I don’t think a few fresh herbs would do any harm, you could just throw in a twig of thyme and rosemary and fish it out later, no?

    At an italian delicatessen there are a number of ragouts in glasses on sale, using different varieties of game, like hare, wild boar and so on. Maybe you should research the ragout side of the sauce a bit more and neglect the Bolgnese side, avoiding all the definitory trouble over tomatos.

    Anyway, it looked quite yummy…
    Now I’m hungry again.


  • I tried a version by Mario Batali. No doubt that it’s a bugger to make, with long stirring sessions and a bunch of different meats, but boy oh boy, it’s really damn fine. Not really that different from the one you make here, but the slow and steady cooking of each individual stage just builds up this flavour that is quite astonishing. I warn you that the total cooking time is up around 3 hours though.

    Video and recipe:

  • Sorry Waz, I agree with Lenn- need more tomatoes. My bastardised version of spag bol is a winner with the biggest food critic i know- Ben the toddler:
    – mince (bash it up with the wooden spoon as you brown it to avoid lumps- I’m with you on that one Waz)
    – finely chopped carrot, zucchini, onion and red capsicum
    – passatta
    – red wine
    – stock
    – milk
    – pinch of nutmeg, pinch of sugar
    – garlic
    Any good pasta that’s in my cupboard.

  • Gee, Pearl, thanks a million! Best CTK comment ever, in my book. Though, I have to say, I wasn’t really encouraged by the subseqent deafening silence of other CTK viewers. I mean, I would have thought at least my Mum could leave a message! Ho hum.

  • yipes, don’t put that tupperware in the microwave!
    great recipe otherwise, great podcast, love it!

  • I watched your video with interest and remained completely loyal to my version of bolognese sauce even though it is more tomato’ee. I use crushed tomatoes and not puree so the taste is milder, and I use fresh herbs (sometimes this sometimes the other) green pepper and bay leaves.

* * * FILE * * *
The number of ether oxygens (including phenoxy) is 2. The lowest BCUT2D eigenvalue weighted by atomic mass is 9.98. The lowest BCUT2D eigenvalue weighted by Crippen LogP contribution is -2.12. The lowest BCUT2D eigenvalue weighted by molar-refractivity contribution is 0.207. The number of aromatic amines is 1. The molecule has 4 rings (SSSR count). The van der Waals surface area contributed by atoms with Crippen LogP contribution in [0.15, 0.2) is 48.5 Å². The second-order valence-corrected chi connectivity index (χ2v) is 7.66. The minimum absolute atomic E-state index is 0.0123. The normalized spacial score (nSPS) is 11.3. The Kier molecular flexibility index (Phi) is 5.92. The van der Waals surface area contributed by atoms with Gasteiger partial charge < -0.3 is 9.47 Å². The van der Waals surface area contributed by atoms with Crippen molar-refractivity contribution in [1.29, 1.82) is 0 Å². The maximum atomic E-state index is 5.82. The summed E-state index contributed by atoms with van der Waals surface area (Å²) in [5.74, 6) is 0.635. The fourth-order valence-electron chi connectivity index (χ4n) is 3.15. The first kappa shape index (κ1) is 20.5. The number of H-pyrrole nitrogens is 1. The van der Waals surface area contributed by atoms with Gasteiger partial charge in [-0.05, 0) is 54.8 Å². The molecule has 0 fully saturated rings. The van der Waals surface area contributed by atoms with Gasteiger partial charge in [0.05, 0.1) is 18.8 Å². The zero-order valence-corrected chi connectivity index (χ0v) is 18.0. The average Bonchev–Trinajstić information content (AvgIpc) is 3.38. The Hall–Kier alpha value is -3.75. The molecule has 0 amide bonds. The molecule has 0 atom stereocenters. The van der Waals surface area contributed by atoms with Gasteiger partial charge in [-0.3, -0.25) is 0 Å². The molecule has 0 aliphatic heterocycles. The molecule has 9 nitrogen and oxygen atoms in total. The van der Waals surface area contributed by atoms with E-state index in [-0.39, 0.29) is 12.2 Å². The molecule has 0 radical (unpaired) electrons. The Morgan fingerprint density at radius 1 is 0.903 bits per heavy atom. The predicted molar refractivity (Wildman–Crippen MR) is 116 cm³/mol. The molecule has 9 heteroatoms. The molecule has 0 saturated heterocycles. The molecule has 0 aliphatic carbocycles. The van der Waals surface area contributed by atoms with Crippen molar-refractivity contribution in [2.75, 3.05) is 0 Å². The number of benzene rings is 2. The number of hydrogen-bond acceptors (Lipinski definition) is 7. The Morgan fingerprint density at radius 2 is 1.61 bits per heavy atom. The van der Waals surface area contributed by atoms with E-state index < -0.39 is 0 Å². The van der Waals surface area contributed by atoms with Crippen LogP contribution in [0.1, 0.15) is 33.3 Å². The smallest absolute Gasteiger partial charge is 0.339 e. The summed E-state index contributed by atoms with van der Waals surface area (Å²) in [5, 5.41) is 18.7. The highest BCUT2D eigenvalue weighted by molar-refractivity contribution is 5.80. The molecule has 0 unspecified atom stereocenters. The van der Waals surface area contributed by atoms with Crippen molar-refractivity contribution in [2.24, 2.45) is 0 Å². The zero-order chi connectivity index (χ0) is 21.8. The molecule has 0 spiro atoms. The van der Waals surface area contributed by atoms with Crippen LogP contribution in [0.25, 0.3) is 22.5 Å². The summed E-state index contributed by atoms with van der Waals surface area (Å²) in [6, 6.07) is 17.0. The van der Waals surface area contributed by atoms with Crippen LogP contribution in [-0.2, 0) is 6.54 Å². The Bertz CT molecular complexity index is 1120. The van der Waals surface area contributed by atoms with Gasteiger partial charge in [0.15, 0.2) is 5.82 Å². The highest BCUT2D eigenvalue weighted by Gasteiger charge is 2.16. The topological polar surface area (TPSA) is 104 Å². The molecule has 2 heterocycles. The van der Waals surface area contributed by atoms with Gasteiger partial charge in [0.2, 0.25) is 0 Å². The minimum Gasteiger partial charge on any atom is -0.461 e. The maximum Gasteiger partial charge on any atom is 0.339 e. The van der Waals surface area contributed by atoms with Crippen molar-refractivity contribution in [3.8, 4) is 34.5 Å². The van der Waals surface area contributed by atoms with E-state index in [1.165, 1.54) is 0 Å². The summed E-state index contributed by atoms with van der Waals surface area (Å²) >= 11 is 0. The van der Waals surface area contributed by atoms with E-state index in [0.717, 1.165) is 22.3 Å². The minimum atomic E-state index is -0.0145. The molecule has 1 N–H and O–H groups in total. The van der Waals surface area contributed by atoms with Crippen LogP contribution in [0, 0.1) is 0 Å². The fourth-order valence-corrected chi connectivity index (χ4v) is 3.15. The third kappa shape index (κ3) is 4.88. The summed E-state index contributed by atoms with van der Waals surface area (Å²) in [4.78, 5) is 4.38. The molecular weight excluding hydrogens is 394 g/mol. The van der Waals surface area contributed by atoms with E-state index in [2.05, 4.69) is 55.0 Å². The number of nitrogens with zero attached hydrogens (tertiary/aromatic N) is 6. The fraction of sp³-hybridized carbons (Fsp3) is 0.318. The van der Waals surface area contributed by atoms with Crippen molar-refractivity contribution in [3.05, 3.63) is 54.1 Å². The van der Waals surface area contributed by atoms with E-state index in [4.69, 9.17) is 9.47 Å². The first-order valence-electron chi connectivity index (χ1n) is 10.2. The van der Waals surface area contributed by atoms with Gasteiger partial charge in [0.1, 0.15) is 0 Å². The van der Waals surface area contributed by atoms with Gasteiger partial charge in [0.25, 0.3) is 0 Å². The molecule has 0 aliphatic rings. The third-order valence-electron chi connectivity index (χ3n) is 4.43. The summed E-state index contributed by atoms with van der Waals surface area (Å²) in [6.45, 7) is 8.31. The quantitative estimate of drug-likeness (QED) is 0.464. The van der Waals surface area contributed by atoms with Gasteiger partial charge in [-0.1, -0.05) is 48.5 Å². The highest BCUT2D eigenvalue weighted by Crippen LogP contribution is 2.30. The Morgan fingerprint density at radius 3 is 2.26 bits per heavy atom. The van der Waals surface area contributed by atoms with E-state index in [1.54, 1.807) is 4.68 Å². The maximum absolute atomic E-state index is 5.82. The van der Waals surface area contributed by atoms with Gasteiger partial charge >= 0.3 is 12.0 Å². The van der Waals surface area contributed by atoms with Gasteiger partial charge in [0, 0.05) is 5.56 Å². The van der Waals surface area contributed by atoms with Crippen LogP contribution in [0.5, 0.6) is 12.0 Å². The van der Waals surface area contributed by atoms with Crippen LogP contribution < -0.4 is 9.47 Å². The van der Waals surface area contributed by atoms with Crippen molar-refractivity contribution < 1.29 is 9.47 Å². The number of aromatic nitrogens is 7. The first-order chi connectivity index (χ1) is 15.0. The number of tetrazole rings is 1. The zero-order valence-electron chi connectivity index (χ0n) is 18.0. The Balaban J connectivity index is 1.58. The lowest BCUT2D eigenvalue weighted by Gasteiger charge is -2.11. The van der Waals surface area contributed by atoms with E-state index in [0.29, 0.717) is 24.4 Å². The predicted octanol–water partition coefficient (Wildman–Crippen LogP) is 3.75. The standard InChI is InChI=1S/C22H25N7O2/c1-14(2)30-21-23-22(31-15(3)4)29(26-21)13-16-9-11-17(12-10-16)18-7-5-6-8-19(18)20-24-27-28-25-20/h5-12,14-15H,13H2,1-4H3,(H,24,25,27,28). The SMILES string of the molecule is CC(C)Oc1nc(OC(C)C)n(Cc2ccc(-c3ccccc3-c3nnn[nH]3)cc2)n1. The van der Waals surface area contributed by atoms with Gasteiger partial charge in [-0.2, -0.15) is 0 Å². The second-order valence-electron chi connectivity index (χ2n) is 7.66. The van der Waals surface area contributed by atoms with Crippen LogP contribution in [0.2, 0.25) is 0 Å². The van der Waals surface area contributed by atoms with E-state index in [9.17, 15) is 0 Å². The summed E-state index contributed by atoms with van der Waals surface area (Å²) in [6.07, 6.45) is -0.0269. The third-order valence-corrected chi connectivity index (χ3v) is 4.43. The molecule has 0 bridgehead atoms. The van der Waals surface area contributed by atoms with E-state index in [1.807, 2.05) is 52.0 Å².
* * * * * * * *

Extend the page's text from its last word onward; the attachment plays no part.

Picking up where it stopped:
I do cook it for at least 90 minutes and it is flavorful and lovely.

  • Great episode. Don’t see what all the fuss is about though, Waz likes bolognese sauce and Lenny likes a tomato sauce with meat, whatever. How about tomato bolognese sauce for a title? I must say having also just watched the crumble episode that Lenny’s preferences usually win out (loose crumble for instance, among others), and so it was nice to see Waz’s for a change. Must also note that some people use dried herbs because of the cost, not necessarily because they are culinarily inept. Keep up the great podcast!

  • hi i’m giacomo from italy!!!
    i’m watched we with Adobe Media Palayer!!
    Your ragù is not original!!!
    byut Your web tv is nice
    bye bye

  • I’m with Len! Even though not a traditional bolognese sauce, I like to bastardize this recipe with lots of goodies including semi-sundrieds and olives, and yes lots of tomatoes! To be honest, it just looked kind of boring with just the mince and no herbs/extra veggies…

    Although I think on presentation (the sauce on top of the pasta), I’m with Waz… something just not quite appetizing about having it all mixed up like that.

  • I don’t understand why waz always worries about lennys salt intake, she doesn’t even take that much. And she eats healthy and she is beautiful and the perfect size.

  • hey guys

    I think this looks great, and agree with Waz on the sauce distribution.

    With the celery – keep the base tightly cling-wrapped. this keeps it crisp for at least an extra few days.

    When using tomato paste, i find that you get more flavour by waiting until the liquid has evaporated from the meat before adding the paste and then frying the combinedmeat and tomato paste for a minute or two, with the gas turned up to 11. Also, if you are adding tomatoes, a little sugar will help release even more of the tomato flavour.

  • You 2 need to get along when cooking.

  • First time here, because I was looking for a recipe for bolognese without tomatoes. You complained at the end that your meat was kind of clumpy. I tried a recipe today that was similar to this one, except it was incredibly easy, and you didn’t brown the meat. SHOCKING, I know. You put the meat, vegetables, milk, and red wine in a pan and cooked until the meat lost its pink color. Then add some broth and simmer for 3 hours. It hasn’t been 3 hours yet, so I don’t know…but I was shocked that there were no tomatoes, which is how I came to be here. :)